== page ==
Security - Missing Function Level Access Control

security

https://www.owasp.org/index.php/Top_10_2007-Failure_to_Restrict_URL_Access
http://owasp-esapi-java.googlecode.com/svn/trunk_doc/latest/org/owasp/esapi/AccessController.html
https://www.owasp.org/index.php/Guide_to_Authorization
https://www.owasp.org/index.php/Testing_for_Path_Traversal
https://www.owasp.org/index.php/Forced_browsing
http://cwe.mitre.org/data/definitions/285.html

// Security - Missing Function Level Access Control:

Anyone with network access can send your application a request. Could anonymous 
users access private functionality or regular users a privileged function?  Can 
an authorized system user, simply changes the URL or a parameter to a privileged 
function. Is access granted? Anonymous users could access private functions that 
aren’t protected.

Applications do not always protect application functions properly. Sometimes, 
function level protection is managed via configuration, and the system is 
misconfigured. Sometimes, developers must include the proper code checks, and 
they forget.

Such flaws allow attackers to access unauthorized functionality. Administrative 
functions are key targets for this type of attack.

Assigning roles and privileges is one thing.  Verifying that the user actually 
has the privilege to execute that function is another thing.

The best way to find out if an application has failed to properly restrict 
function level access is to verify every application function:

1. Does the UI show navigation to unauthorized functions?

2. Are server side authentication or authorization checks missing?

3. Are server side checks done that solely rely on information provided by the 
   attacker?

Using a proxy, browse your application with a privileged role. Then revisit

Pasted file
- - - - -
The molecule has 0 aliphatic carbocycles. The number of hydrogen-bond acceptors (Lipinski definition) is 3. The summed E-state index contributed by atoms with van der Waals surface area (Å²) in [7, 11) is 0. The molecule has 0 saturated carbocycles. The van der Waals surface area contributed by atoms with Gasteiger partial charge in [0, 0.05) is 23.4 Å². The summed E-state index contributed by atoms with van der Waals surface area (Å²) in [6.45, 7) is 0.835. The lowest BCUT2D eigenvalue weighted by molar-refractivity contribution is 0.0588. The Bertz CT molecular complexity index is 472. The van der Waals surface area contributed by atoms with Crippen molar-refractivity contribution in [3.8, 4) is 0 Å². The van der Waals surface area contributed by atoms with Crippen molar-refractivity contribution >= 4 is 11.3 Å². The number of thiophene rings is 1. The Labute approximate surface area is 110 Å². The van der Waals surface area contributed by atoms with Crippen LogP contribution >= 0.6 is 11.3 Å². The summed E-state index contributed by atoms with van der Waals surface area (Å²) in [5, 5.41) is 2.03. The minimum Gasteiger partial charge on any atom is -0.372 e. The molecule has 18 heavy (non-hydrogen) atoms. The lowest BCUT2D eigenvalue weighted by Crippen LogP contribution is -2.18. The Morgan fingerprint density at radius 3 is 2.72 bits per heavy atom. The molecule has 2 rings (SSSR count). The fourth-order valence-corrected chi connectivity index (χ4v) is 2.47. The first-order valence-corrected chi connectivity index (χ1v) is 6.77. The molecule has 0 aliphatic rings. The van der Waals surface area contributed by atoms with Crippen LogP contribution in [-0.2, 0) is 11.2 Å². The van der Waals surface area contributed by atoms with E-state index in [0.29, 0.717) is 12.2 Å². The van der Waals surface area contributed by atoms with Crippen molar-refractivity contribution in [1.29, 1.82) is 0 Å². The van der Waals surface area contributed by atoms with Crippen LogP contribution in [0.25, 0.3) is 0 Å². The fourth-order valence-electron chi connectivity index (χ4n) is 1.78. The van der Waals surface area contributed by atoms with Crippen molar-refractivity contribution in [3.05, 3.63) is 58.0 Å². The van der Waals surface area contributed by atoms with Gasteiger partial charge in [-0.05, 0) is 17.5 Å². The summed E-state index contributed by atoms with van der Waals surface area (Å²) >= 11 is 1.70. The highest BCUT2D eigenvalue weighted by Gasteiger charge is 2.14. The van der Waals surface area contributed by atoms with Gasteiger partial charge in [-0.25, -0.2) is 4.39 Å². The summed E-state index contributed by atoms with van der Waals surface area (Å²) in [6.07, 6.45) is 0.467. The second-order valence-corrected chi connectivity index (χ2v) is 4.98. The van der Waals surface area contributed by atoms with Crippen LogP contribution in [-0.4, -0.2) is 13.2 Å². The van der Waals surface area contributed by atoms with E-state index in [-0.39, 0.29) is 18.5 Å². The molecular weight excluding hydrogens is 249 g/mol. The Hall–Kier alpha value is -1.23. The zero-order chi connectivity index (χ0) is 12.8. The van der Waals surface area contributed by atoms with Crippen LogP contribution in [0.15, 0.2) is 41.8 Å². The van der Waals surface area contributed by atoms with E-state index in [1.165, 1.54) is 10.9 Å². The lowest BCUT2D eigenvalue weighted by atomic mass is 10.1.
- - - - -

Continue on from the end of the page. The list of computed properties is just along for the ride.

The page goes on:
restricted pages using a less privileged role. If the server responses are 
alike, you're probably vulnerable. Some testing proxies directly support this 
type of analysis.  They key here is that we use a proxy to automatically log the 
URL so that we can get a list of URLs, and then access those URLs as anonymous 
users or user with lower privilege.

You can also check the access control implementation in the code. Try following 
a single privileged request through the code and verifying the authorization 
pattern. Then search the codebase to find where that pattern is not being 
followed.  We can also step through the code with a debugger and see if it is 
doing any authorization at all.

Automated tools are unlikely to find these problems.

Your application should have a consistent and easy to analyze authorization 
module that is invoked from all of your business functions. Frequently, such 
protection is provided by one or more components external to the application 
code.

1. Think about the process for managing entitlements and ensure you can update 
   and audit easily. Don’t hard code.

2. The enforcement mechanism(s) should deny all access by default, requiring 
   explicit grants to specific roles for access to every function.

3. If the function is involved in a workflow, check to make sure the conditions 
   are in the proper state to allow access.

Functions can usually be expressed as URLs, and these URLs are often kept in the 
role / privilege table.  It is possible that we can write a generic filter that 
sit in front of our main application and check to see if this user was assigned 
this functionality.  We can query the roles / privileges table to retrieve a 
list of URLs that this user have access to, and match each of these URLs against 
the URL of the current request.

If the URL is common for several actions, then we may need to perform the 
authorization step for each action.  Maybe we can extend the filter to check 
both the URL and the HTTP method (we will need to capture the HTTP method as 
part of the roles / privileges table).
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